Pals or politics

With Trump in office, politics continue to be what feels like more of a hot topic than ever. We’re still arguing on both sides about the wall, Russia, tax reform, Korea and healthcare. Clinton’s book was released in September, the JFK files were made public and the president has declared the opioid crisis a public health emergency. As issues on both sides continue to arise, the struggle between Republicans and Democrats seems more evident than ever.

Recently, I had a conversation with a friend about whether members of the two parties could actually sustain a friendship. We both agreed: of course they can. Here’s why.

First, friendship doesn’t mean having everything in common. Friendship, along with any relationship, comes with compromise. I have friends who couldn’t have more different beliefs than me, and a lot of times that just means not talking politics. I would rather maintain that relationship than feel frustrated by our differences. If they’re truly your friend, odds are they feel the same way.

Second, I’ve always felt it’s impossible to have a strong argument for or against anything without understanding the perspective of the other side. It frustrates me when people say things like, “I don’t like seafood,” but when you ask if they’ve tried seafood they tell you no. Obviously politics are much more hard-hitting than seafood, but the principle is the same. You can only be for or against something with the right amount of information from both viewpoints in order to form your own. Allow your friends with different viewpoints to educate you on why they feel a certain way, and give them the respect to express that. If you disagree, use their points to make yours stronger. It’s important to have your views challenged. Try the seafood, if you still don’t like it, that’s your opinion and you can stick to it. (Also, can we all agree that if everyone were the exact same with uniform viewpoints that would be REALLY BORING?).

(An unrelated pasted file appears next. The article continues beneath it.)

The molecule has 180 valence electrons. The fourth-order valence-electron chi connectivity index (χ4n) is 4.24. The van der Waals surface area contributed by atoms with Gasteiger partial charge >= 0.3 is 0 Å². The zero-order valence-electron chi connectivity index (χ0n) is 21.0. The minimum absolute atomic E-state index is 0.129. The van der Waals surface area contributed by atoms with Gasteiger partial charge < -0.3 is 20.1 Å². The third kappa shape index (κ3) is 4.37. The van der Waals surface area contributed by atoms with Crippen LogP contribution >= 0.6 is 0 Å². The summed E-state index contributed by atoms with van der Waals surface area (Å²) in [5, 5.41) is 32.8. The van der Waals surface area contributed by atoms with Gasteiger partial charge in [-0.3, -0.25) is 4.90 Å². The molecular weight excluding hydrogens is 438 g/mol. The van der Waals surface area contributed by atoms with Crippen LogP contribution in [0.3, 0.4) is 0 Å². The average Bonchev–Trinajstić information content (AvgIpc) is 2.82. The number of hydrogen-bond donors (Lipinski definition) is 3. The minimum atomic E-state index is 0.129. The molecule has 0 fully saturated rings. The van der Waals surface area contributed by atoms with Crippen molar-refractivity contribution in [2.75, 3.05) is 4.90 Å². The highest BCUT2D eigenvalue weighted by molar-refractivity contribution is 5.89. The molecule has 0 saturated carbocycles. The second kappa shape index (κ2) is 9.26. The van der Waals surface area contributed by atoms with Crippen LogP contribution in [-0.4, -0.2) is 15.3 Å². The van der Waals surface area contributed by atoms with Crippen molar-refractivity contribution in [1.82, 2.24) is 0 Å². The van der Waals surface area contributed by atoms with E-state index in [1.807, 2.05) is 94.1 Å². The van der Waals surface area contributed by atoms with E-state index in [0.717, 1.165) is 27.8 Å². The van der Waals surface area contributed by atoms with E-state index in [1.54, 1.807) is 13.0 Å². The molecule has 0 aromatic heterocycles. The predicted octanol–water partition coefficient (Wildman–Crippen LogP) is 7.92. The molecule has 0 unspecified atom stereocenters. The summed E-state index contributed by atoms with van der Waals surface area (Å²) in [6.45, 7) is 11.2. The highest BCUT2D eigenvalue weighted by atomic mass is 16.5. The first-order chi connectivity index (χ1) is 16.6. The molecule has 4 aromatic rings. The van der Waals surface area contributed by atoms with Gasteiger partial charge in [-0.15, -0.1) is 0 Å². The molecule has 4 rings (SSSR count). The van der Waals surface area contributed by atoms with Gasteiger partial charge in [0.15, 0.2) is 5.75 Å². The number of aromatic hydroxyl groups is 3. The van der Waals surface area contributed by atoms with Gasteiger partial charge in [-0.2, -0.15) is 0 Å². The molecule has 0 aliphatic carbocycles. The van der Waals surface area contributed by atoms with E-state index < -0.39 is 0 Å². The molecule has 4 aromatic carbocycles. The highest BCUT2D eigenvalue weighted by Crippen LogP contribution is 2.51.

I think it’s great to see some of the programming on campus lately has addressed this idea. Last week, an open event called Confronting Conflict was put on to “explore the perspectives of others in regards to current events,” and an event on Nov. 8 called “Dear _____ People,” looks to “bring light to common perspectives different social groups may have.” Kudos to the clubs, orgs and departments on campus that continue to try to bring us together to have these types of conversations.

The bottom line is this. Conservative or liberal, you will always have to interact with someone who feels different than you. Don’t let your or their beliefs get in the way of a possible friendship.

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